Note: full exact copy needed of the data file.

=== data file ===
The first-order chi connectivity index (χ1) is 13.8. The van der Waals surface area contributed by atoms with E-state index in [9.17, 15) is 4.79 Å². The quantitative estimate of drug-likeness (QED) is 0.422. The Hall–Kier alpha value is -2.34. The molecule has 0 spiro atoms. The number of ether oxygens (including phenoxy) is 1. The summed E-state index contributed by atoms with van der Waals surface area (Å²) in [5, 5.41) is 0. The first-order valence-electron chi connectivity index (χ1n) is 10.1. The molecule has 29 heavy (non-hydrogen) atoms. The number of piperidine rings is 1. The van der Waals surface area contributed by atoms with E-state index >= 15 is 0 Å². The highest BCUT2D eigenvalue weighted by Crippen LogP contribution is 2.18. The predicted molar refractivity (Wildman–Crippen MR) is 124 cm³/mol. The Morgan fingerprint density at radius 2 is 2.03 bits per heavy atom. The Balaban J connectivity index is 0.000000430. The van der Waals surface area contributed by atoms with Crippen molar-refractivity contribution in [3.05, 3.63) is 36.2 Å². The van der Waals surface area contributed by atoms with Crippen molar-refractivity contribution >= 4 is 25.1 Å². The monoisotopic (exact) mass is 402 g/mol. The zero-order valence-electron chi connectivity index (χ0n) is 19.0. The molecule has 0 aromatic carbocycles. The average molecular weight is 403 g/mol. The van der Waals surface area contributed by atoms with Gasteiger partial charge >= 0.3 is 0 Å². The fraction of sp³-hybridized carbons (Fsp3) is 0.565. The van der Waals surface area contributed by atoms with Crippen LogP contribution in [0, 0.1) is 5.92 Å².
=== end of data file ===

The first-order chi connectivity index (χ1) is 13.8. The van der Waals surface area contributed by atoms with E-state index in [9.17, 15) is 4.79 Å². The quantitative estimate of drug-likeness (QED) is 0.422. The Hall–Kier alpha value is -2.34. The molecule has 0 spiro atoms. The number of ether oxygens (including phenoxy) is 1. The summed E-state index contributed by atoms with van der Waals surface area (Å²) in [5, 5.41) is 0. The first-order valence-electron chi connectivity index (χ1n) is 10.1. The molecule has 29 heavy (non-hydrogen) atoms. The number of piperidine rings is 1. The van der Waals surface area contributed by atoms with E-state index >= 15 is 0 Å². The highest BCUT2D eigenvalue weighted by Crippen LogP contribution is 2.18. The predicted molar refractivity (Wildman–Crippen MR) is 124 cm³/mol. The Morgan fingerprint density at radius 2 is 2.03 bits per heavy atom. The Balaban J connectivity index is 0.000000430. The van der Waals surface area contributed by atoms with Crippen molar-refractivity contribution in [3.05, 3.63) is 36.2 Å². The van der Waals surface area contributed by atoms with Crippen molar-refractivity contribution >= 4 is 25.1 Å². The monoisotopic (exact) mass is 402 g/mol. The zero-order valence-electron chi connectivity index (χ0n) is 19.0. The molecule has 0 aromatic carbocycles. The average molecular weight is 403 g/mol. The van der Waals surface area contributed by atoms with Gasteiger partial charge >= 0.3 is 0 Å². The fraction of sp³-hybridized carbons (Fsp3) is 0.565. The van der Waals surface area contributed by atoms with Crippen LogP contribution in [0, 0.1) is 5.92 Å².